Transforming Agriculture, Perennially

Scientific Publications


Long-term impacts of high-input annual cropping and unfertilized perennial grass production…

Author: S W Culman, S T DuPont, J D Glover, D H Buckley, G W Fick, H Ferris, T E Crews

Publication: Agriculture, Ecosystems and Environment, (2009), doi:10.1016/j.agee.2009.11.008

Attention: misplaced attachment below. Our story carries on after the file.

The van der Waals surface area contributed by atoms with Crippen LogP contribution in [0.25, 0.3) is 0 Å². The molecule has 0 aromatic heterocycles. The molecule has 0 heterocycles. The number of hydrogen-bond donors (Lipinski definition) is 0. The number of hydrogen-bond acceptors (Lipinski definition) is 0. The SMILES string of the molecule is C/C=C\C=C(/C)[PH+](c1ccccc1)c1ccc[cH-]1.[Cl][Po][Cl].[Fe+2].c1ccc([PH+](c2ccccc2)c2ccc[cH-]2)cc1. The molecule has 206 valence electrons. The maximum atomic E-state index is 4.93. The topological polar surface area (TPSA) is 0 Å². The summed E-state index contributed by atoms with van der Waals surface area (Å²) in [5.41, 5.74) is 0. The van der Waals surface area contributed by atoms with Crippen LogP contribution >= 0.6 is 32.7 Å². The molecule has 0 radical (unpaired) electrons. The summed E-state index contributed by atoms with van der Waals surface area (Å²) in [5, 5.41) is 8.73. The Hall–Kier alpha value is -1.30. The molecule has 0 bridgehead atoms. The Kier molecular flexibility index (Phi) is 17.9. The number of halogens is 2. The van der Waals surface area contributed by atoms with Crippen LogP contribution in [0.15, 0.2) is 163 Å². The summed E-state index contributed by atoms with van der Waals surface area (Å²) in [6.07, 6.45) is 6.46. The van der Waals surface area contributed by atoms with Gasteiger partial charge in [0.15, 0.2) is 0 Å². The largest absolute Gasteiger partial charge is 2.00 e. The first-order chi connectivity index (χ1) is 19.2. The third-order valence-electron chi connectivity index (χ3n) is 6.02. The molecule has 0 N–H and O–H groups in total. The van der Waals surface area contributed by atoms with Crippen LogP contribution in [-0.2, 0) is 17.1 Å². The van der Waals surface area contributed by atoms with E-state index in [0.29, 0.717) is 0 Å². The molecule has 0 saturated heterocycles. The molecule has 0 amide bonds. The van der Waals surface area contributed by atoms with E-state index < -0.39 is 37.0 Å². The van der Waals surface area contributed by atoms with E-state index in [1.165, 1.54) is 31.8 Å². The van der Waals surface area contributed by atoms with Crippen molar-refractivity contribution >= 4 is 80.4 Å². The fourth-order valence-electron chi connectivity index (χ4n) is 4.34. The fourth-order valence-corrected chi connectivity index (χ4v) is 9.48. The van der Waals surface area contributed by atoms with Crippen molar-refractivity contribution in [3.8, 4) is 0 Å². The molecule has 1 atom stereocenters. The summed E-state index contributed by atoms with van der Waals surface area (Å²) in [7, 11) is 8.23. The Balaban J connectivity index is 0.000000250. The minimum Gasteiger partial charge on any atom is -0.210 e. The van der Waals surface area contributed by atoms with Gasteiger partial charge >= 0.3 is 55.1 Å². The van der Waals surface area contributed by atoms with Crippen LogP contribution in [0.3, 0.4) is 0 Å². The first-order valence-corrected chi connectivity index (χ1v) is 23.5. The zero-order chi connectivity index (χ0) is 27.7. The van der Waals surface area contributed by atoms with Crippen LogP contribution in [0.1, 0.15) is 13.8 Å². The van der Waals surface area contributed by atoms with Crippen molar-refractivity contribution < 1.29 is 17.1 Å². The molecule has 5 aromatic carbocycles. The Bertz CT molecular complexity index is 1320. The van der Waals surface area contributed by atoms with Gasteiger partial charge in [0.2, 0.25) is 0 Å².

Soil ecosystem properties and processes which simultaneously maintain native fertility and sustain plant yields are of principal interest in sustainable agriculture. Native prairies in Kansas are relevant in this context, as some have been annually harvested for hay for over 75 years with no fertilization or detectable decline in yield or soil fertility. In contrast, annual crop production has resulted in significant reductions in soil fertility and now requires intensive inputs to maintain yields. Soil food webs were compared between hayed native grasslands and adjacent annual croplands in order to determine the long-term effects of these two production systems on soil ecosystem properties. Soil chemical and physical properties, bacterial and nematode community structure and abundance were measured across five paired sites at six depth intervals to 1 m. Soil organic carbon, total nitrogen, and water stable aggregates were all significantly greater in perennial grasslands than in annual croplands to a depth of 60 cm. Microbial biomass carbon was also greater in grasslands than in croplands, and shifts in carbon-13 isotope indicated greater input of new carbon at lower depths in grasslands relative to annual croplands. Bacterial and nitrogen fixing communities in croplands and grasslands were significantly different in the surface 40 cm and nematode community differences persisted through 1 m. Nematode community indices suggested enhanced fungal decomposition pathways, fewer plant-feeding nematodes, and greater food web complexity and stability in grassland soils than in annual cropland soils. These data indicate that perennial grasslands in Kansas, even when annually harvested for decades, support higher levels of soil fertility and structure and more complex biological communities than annual cropping systems.

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